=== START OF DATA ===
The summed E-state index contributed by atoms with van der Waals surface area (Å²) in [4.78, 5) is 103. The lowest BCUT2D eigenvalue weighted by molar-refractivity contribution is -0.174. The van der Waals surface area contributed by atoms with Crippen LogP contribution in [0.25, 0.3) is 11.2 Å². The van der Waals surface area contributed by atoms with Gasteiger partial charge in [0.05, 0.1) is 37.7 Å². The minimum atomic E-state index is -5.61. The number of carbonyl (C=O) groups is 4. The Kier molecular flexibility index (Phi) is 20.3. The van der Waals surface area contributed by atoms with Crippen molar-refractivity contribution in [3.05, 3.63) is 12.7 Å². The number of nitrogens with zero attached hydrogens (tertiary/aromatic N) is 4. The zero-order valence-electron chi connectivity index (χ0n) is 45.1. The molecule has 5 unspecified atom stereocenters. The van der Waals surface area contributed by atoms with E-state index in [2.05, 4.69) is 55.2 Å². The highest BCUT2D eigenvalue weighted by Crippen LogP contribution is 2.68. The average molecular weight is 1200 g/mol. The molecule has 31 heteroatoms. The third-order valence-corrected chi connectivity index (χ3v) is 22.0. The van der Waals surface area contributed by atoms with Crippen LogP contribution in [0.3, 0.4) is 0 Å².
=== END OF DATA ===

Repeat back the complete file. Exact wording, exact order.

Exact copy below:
The summed E-state index contributed by atoms with van der Waals surface area (Å²) in [4.78, 5) is 103. The lowest BCUT2D eigenvalue weighted by molar-refractivity contribution is -0.174. The van der Waals surface area contributed by atoms with Crippen LogP contribution in [0.25, 0.3) is 11.2 Å². The van der Waals surface area contributed by atoms with Gasteiger partial charge in [0.05, 0.1) is 37.7 Å². The minimum atomic E-state index is -5.61. The number of carbonyl (C=O) groups is 4. The Kier molecular flexibility index (Phi) is 20.3. The van der Waals surface area contributed by atoms with Crippen molar-refractivity contribution in [3.05, 3.63) is 12.7 Å². The number of nitrogens with zero attached hydrogens (tertiary/aromatic N) is 4. The zero-order valence-electron chi connectivity index (χ0n) is 45.1. The molecule has 5 unspecified atom stereocenters. The van der Waals surface area contributed by atoms with E-state index in [2.05, 4.69) is 55.2 Å². The highest BCUT2D eigenvalue weighted by Crippen LogP contribution is 2.68. The average molecular weight is 1200 g/mol. The molecule has 31 heteroatoms. The third-order valence-corrected chi connectivity index (χ3v) is 22.0. The van der Waals surface area contributed by atoms with Crippen LogP contribution in [0.3, 0.4) is 0 Å².